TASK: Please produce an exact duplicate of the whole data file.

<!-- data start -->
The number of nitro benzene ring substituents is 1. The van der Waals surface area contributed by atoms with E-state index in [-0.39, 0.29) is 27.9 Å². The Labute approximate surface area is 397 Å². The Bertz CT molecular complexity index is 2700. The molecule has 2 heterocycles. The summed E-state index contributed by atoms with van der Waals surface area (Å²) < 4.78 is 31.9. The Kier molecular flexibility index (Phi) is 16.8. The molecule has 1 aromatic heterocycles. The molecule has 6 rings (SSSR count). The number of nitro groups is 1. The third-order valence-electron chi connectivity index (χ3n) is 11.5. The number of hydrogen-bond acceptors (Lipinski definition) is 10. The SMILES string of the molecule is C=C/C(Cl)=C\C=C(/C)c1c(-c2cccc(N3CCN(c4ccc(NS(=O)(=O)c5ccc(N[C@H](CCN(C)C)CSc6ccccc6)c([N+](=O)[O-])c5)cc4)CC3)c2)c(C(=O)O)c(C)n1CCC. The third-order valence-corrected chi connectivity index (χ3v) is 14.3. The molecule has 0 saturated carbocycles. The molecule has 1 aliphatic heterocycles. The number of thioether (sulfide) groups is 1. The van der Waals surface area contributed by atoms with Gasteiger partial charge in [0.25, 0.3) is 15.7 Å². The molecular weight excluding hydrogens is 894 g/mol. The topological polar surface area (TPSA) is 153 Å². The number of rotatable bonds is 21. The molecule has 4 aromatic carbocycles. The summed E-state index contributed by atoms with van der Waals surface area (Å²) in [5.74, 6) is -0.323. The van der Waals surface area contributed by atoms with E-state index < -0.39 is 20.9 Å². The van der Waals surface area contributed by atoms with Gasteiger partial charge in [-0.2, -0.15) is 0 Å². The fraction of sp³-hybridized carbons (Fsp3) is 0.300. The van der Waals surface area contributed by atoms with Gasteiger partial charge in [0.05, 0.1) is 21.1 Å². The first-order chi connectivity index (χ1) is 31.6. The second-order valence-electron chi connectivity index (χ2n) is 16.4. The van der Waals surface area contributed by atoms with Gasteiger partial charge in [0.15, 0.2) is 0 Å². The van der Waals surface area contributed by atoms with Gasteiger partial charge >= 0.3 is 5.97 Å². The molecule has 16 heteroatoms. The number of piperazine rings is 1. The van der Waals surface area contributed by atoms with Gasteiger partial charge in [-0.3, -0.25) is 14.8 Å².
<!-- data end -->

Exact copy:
The number of nitro benzene ring substituents is 1. The van der Waals surface area contributed by atoms with E-state index in [-0.39, 0.29) is 27.9 Å². The Labute approximate surface area is 397 Å². The Bertz CT molecular complexity index is 2700. The molecule has 2 heterocycles. The summed E-state index contributed by atoms with van der Waals surface area (Å²) < 4.78 is 31.9. The Kier molecular flexibility index (Phi) is 16.8. The molecule has 1 aromatic heterocycles. The molecule has 6 rings (SSSR count). The number of nitro groups is 1. The third-order valence-electron chi connectivity index (χ3n) is 11.5. The number of hydrogen-bond acceptors (Lipinski definition) is 10. The SMILES string of the molecule is C=C/C(Cl)=C\C=C(/C)c1c(-c2cccc(N3CCN(c4ccc(NS(=O)(=O)c5ccc(N[C@H](CCN(C)C)CSc6ccccc6)c([N+](=O)[O-])c5)cc4)CC3)c2)c(C(=O)O)c(C)n1CCC. The third-order valence-corrected chi connectivity index (χ3v) is 14.3. The molecule has 0 saturated carbocycles. The molecule has 1 aliphatic heterocycles. The number of thioether (sulfide) groups is 1. The van der Waals surface area contributed by atoms with Gasteiger partial charge in [0.25, 0.3) is 15.7 Å². The molecular weight excluding hydrogens is 894 g/mol. The topological polar surface area (TPSA) is 153 Å². The number of rotatable bonds is 21. The molecule has 4 aromatic carbocycles. The summed E-state index contributed by atoms with van der Waals surface area (Å²) in [5.74, 6) is -0.323. The van der Waals surface area contributed by atoms with E-state index < -0.39 is 20.9 Å². The van der Waals surface area contributed by atoms with Gasteiger partial charge in [-0.2, -0.15) is 0 Å². The fraction of sp³-hybridized carbons (Fsp3) is 0.300. The van der Waals surface area contributed by atoms with Gasteiger partial charge in [0.05, 0.1) is 21.1 Å². The first-order chi connectivity index (χ1) is 31.6. The second-order valence-electron chi connectivity index (χ2n) is 16.4. The van der Waals surface area contributed by atoms with Gasteiger partial charge in [0.15, 0.2) is 0 Å². The van der Waals surface area contributed by atoms with Gasteiger partial charge >= 0.3 is 5.97 Å². The molecule has 16 heteroatoms. The number of piperazine rings is 1. The van der Waals surface area contributed by atoms with Gasteiger partial charge in [-0.3, -0.25) is 14.8 Å².